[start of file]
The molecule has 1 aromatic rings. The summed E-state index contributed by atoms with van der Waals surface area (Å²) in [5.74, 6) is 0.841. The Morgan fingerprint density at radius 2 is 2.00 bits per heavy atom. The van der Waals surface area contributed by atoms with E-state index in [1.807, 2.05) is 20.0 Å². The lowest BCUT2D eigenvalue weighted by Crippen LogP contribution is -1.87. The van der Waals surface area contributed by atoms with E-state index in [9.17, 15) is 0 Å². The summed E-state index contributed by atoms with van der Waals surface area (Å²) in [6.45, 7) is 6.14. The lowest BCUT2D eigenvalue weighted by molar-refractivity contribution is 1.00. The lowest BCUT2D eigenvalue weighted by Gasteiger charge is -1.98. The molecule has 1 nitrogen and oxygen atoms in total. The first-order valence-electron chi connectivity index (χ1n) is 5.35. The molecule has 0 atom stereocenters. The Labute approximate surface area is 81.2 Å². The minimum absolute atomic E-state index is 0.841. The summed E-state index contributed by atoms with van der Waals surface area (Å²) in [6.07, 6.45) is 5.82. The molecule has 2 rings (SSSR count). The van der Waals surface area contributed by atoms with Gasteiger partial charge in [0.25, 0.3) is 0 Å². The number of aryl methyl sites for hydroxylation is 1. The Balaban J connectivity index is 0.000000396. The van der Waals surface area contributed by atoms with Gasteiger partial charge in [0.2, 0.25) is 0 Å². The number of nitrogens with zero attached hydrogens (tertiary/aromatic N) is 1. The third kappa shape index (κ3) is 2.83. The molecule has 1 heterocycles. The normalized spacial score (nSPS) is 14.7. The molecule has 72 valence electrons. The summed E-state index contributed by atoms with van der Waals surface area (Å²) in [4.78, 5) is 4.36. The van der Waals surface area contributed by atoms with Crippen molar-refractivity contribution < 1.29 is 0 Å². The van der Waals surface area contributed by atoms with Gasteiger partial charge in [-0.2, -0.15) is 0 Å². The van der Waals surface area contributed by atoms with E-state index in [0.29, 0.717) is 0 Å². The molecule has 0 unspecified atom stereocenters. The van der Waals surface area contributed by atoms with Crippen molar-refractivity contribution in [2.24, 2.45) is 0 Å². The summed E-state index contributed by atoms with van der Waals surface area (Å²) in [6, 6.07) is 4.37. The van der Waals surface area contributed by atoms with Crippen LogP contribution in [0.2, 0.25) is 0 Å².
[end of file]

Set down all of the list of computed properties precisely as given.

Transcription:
The molecule has 1 aromatic rings. The summed E-state index contributed by atoms with van der Waals surface area (Å²) in [5.74, 6) is 0.841. The Morgan fingerprint density at radius 2 is 2.00 bits per heavy atom. The van der Waals surface area contributed by atoms with E-state index in [1.807, 2.05) is 20.0 Å². The lowest BCUT2D eigenvalue weighted by Crippen LogP contribution is -1.87. The van der Waals surface area contributed by atoms with E-state index in [9.17, 15) is 0 Å². The summed E-state index contributed by atoms with van der Waals surface area (Å²) in [6.45, 7) is 6.14. The lowest BCUT2D eigenvalue weighted by molar-refractivity contribution is 1.00. The lowest BCUT2D eigenvalue weighted by Gasteiger charge is -1.98. The molecule has 1 nitrogen and oxygen atoms in total. The first-order valence-electron chi connectivity index (χ1n) is 5.35. The molecule has 0 atom stereocenters. The Labute approximate surface area is 81.2 Å². The minimum absolute atomic E-state index is 0.841. The summed E-state index contributed by atoms with van der Waals surface area (Å²) in [6.07, 6.45) is 5.82. The molecule has 2 rings (SSSR count). The van der Waals surface area contributed by atoms with Gasteiger partial charge in [0.25, 0.3) is 0 Å². The number of aryl methyl sites for hydroxylation is 1. The Balaban J connectivity index is 0.000000396. The van der Waals surface area contributed by atoms with Gasteiger partial charge in [0.2, 0.25) is 0 Å². The number of nitrogens with zero attached hydrogens (tertiary/aromatic N) is 1. The third kappa shape index (κ3) is 2.83. The molecule has 1 heterocycles. The normalized spacial score (nSPS) is 14.7. The molecule has 72 valence electrons. The summed E-state index contributed by atoms with van der Waals surface area (Å²) in [4.78, 5) is 4.36. The van der Waals surface area contributed by atoms with Crippen molar-refractivity contribution < 1.29 is 0 Å². The van der Waals surface area contributed by atoms with Gasteiger partial charge in [-0.2, -0.15) is 0 Å². The van der Waals surface area contributed by atoms with E-state index in [0.29, 0.717) is 0 Å². The molecule has 0 unspecified atom stereocenters. The van der Waals surface area contributed by atoms with Crippen molar-refractivity contribution in [2.24, 2.45) is 0 Å². The summed E-state index contributed by atoms with van der Waals surface area (Å²) in [6, 6.07) is 4.37. The van der Waals surface area contributed by atoms with Crippen LogP contribution in [0.2, 0.25) is 0 Å².